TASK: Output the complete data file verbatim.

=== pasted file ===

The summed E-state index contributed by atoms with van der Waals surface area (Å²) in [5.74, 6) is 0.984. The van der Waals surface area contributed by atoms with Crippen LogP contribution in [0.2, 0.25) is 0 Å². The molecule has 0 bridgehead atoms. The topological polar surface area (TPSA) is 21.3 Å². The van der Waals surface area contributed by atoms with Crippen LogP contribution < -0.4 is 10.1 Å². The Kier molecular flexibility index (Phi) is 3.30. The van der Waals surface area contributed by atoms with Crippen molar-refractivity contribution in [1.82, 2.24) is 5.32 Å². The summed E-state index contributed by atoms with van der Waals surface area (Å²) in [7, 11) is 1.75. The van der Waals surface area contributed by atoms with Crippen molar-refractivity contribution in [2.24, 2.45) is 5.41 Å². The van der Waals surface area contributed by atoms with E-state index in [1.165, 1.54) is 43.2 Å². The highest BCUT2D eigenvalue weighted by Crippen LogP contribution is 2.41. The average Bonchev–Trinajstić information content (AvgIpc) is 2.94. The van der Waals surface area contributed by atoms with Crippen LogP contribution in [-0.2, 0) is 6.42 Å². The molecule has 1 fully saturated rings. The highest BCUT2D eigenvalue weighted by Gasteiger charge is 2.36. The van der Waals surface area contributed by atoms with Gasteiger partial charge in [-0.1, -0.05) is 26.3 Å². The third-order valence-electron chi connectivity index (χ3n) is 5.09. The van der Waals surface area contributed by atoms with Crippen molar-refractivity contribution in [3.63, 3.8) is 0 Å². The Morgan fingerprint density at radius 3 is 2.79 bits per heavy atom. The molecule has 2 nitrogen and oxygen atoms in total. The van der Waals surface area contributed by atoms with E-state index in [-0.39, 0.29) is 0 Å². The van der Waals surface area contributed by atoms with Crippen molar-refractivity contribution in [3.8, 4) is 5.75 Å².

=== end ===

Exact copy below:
The summed E-state index contributed by atoms with van der Waals surface area (Å²) in [5.74, 6) is 0.984. The van der Waals surface area contributed by atoms with Crippen LogP contribution in [0.2, 0.25) is 0 Å². The molecule has 0 bridgehead atoms. The topological polar surface area (TPSA) is 21.3 Å². The van der Waals surface area contributed by atoms with Crippen LogP contribution < -0.4 is 10.1 Å². The Kier molecular flexibility index (Phi) is 3.30. The van der Waals surface area contributed by atoms with Crippen molar-refractivity contribution in [1.82, 2.24) is 5.32 Å². The summed E-state index contributed by atoms with van der Waals surface area (Å²) in [7, 11) is 1.75. The van der Waals surface area contributed by atoms with Crippen molar-refractivity contribution in [2.24, 2.45) is 5.41 Å². The van der Waals surface area contributed by atoms with E-state index in [1.165, 1.54) is 43.2 Å². The highest BCUT2D eigenvalue weighted by Crippen LogP contribution is 2.41. The average Bonchev–Trinajstić information content (AvgIpc) is 2.94. The van der Waals surface area contributed by atoms with Crippen LogP contribution in [-0.2, 0) is 6.42 Å². The molecule has 1 fully saturated rings. The highest BCUT2D eigenvalue weighted by Gasteiger charge is 2.36. The van der Waals surface area contributed by atoms with Gasteiger partial charge in [-0.1, -0.05) is 26.3 Å². The third-order valence-electron chi connectivity index (χ3n) is 5.09. The van der Waals surface area contributed by atoms with Crippen molar-refractivity contribution in [3.63, 3.8) is 0 Å². The Morgan fingerprint density at radius 3 is 2.79 bits per heavy atom. The molecule has 2 nitrogen and oxygen atoms in total. The van der Waals surface area contributed by atoms with E-state index in [-0.39, 0.29) is 0 Å². The van der Waals surface area contributed by atoms with Crippen molar-refractivity contribution in [3.8, 4) is 5.75 Å².